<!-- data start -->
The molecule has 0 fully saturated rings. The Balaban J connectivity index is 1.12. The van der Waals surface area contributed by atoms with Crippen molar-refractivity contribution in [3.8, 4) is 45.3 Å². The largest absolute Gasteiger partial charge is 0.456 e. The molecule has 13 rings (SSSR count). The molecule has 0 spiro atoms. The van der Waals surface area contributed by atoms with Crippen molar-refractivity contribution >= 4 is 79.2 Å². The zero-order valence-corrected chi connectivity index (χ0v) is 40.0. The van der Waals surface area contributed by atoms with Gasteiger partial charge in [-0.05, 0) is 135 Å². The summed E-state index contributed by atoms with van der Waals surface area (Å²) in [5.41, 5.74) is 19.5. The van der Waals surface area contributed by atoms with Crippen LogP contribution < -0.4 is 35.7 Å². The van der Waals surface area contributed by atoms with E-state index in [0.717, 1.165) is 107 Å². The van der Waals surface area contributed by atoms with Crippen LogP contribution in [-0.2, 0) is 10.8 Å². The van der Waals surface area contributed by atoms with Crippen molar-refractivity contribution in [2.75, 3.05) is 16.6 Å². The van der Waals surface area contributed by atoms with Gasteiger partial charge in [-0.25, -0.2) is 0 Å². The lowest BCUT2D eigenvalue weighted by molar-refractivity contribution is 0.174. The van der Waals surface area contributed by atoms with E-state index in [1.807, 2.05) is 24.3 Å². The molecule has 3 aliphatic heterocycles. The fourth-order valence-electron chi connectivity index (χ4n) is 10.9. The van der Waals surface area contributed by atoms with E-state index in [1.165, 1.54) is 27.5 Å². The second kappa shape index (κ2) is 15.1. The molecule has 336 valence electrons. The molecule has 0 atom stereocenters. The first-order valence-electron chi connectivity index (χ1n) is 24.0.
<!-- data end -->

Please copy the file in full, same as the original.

The molecule has 0 fully saturated rings. The Balaban J connectivity index is 1.12. The van der Waals surface area contributed by atoms with Crippen molar-refractivity contribution in [3.8, 4) is 45.3 Å². The largest absolute Gasteiger partial charge is 0.456 e. The molecule has 13 rings (SSSR count). The molecule has 0 spiro atoms. The van der Waals surface area contributed by atoms with Crippen molar-refractivity contribution >= 4 is 79.2 Å². The zero-order valence-corrected chi connectivity index (χ0v) is 40.0. The van der Waals surface area contributed by atoms with Gasteiger partial charge in [-0.05, 0) is 135 Å². The summed E-state index contributed by atoms with van der Waals surface area (Å²) in [5.41, 5.74) is 19.5. The van der Waals surface area contributed by atoms with Crippen LogP contribution < -0.4 is 35.7 Å². The van der Waals surface area contributed by atoms with E-state index in [0.717, 1.165) is 107 Å². The van der Waals surface area contributed by atoms with Crippen LogP contribution in [-0.2, 0) is 10.8 Å². The van der Waals surface area contributed by atoms with Crippen molar-refractivity contribution in [2.75, 3.05) is 16.6 Å². The van der Waals surface area contributed by atoms with Gasteiger partial charge in [-0.25, -0.2) is 0 Å². The lowest BCUT2D eigenvalue weighted by molar-refractivity contribution is 0.174. The van der Waals surface area contributed by atoms with E-state index in [1.807, 2.05) is 24.3 Å². The molecule has 3 aliphatic heterocycles. The fourth-order valence-electron chi connectivity index (χ4n) is 10.9. The van der Waals surface area contributed by atoms with E-state index in [1.165, 1.54) is 27.5 Å². The second kappa shape index (κ2) is 15.1. The molecule has 336 valence electrons. The molecule has 0 atom stereocenters. The first-order valence-electron chi connectivity index (χ1n) is 24.0.